Behind Zero to 100
Lakey Peterson and filmer Aaron Lieber talk about their new surf movie
Women’s surfing is progressing at an unparalleled rate, pushing the envelope and demanding our attention. After the 2011 all-girls, high-performance film Leave A Message, it became clear that 18-year-old Lakey Peterson would help redefine modern women’s surfing. Now Peterson has released her own film, Zero to 100, which shot to the top of its category on iTunes and has given gromettes a view of women’s surfing in 2013. While catching up with Peterson and Lieber at one of their film’s premieres, they gave us a look into their last year filming together.
How was working with Aaron?
Lakey: “It was good. I met Aaron when we were filming Leave A Message a few years ago. I’d just signed with Nike, and I had thought the film came out amazing. He was one of the big guys on the edit team. I always travel with my family, and he came with us the first year. He was there the whole time, which was cool and fun. We work well together. I know when to give him his space, and he can read me as well.”
How was working with Lakey?
Aaron: “We had a conversation before we started where I said ‘OK Lakey, when you lose, the camera is going to be in your face.’ But then she would lose, and it was hard to actually do because you get to know the person and the family. There were definitely times when she wanted to punch me in the face, and there are always times when people get irritated when traveling together. But I feel like the whole time I got to know her family and her backstory, which made it easier to tell her story and where she came from, and what the rise from zero to one hundred was all about.”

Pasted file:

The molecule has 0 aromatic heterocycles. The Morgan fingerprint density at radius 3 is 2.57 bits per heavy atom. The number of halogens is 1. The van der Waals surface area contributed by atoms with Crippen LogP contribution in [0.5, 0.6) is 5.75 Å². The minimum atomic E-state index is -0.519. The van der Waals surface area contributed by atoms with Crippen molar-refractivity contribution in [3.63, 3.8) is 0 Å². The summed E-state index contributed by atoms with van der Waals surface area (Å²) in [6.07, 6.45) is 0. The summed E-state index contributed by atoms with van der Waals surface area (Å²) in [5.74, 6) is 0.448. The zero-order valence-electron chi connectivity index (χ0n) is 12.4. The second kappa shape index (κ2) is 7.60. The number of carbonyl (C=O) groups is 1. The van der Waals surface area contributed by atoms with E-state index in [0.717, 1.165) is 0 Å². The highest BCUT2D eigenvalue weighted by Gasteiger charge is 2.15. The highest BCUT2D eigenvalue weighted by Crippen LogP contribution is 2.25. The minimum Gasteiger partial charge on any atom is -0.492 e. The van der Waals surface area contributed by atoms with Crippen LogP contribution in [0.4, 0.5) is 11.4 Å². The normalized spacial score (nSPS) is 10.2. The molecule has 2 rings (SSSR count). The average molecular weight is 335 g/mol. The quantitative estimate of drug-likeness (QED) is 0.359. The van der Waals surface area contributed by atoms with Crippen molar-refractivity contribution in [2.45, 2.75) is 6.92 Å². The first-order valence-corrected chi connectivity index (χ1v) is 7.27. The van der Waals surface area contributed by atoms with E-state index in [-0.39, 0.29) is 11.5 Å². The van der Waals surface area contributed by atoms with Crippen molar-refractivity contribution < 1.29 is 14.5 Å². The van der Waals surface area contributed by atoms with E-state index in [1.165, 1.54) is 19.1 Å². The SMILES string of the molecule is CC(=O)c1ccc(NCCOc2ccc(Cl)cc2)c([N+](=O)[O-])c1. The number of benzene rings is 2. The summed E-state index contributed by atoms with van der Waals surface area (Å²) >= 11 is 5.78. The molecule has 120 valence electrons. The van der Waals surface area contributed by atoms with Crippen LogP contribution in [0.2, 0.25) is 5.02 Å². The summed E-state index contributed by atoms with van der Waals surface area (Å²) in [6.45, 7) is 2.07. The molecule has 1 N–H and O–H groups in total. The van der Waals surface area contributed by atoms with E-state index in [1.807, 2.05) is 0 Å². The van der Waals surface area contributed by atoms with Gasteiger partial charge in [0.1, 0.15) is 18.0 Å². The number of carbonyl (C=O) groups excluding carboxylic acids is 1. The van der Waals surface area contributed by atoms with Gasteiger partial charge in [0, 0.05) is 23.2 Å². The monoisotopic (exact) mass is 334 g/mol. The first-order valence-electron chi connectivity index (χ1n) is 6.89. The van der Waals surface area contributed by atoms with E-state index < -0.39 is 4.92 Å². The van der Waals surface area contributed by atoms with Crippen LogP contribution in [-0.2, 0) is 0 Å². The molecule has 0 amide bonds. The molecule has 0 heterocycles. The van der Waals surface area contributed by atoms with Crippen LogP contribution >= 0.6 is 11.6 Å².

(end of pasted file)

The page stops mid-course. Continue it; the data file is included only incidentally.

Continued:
Lakey, aside from surfing, how involved were you in making the movie?
Lakey: “Aaron was the only person who edited. The production team was Aaron, John Sinclair who did the music and audio, and myself. I guess my big involvement was that Aaron would sit inside and edit all day long and I would come back and say, ‘I like that, that, and that. I hate that, change that song.’ I probably got on his nerves a lot in that situation, but I was overseeing everything. I had veto rights to anything, that was my role.”
Aaron, how did that creative relationship work out?
Aaron: “When you are making someone’s story, I get it. I was there and I’ll sell it, but a lot of times I would ask, ‘does that make sense for what you want it to be?’ Having that back and forth, that made it so good. If I were just telling her story by myself, it wouldn’t be what it is. To have her feedback at the end of the day was really important.”
What was your favorite moment during the filming?
Aaron: “We were in New Zealand, where I lived as a little kid, and just to go back there was an amazing experience. You get on a plane, there’s no airport security, everyone’s so nice, and Lakey had her best result up to that point in the movie, which was cool. We went on a helicopter ride to this place called Jurassic Falls, and it’s like something you’ve never seen before. There are a lot of things that you want to film, and this was something I couldn’t film enough of. It was for sure a highlight.”
Lakey: “For me, the best moment was when I won the U.S. Open last summer. Everything kind of came together for me then. I hadn’t had that great of a result, so it made the story. We were telling the story of my rise, but there was no rise happening [laughs]. That was my ‘ah ha’ moment, and it comes across in a cool way in the film.”
Trailer: Zero to 100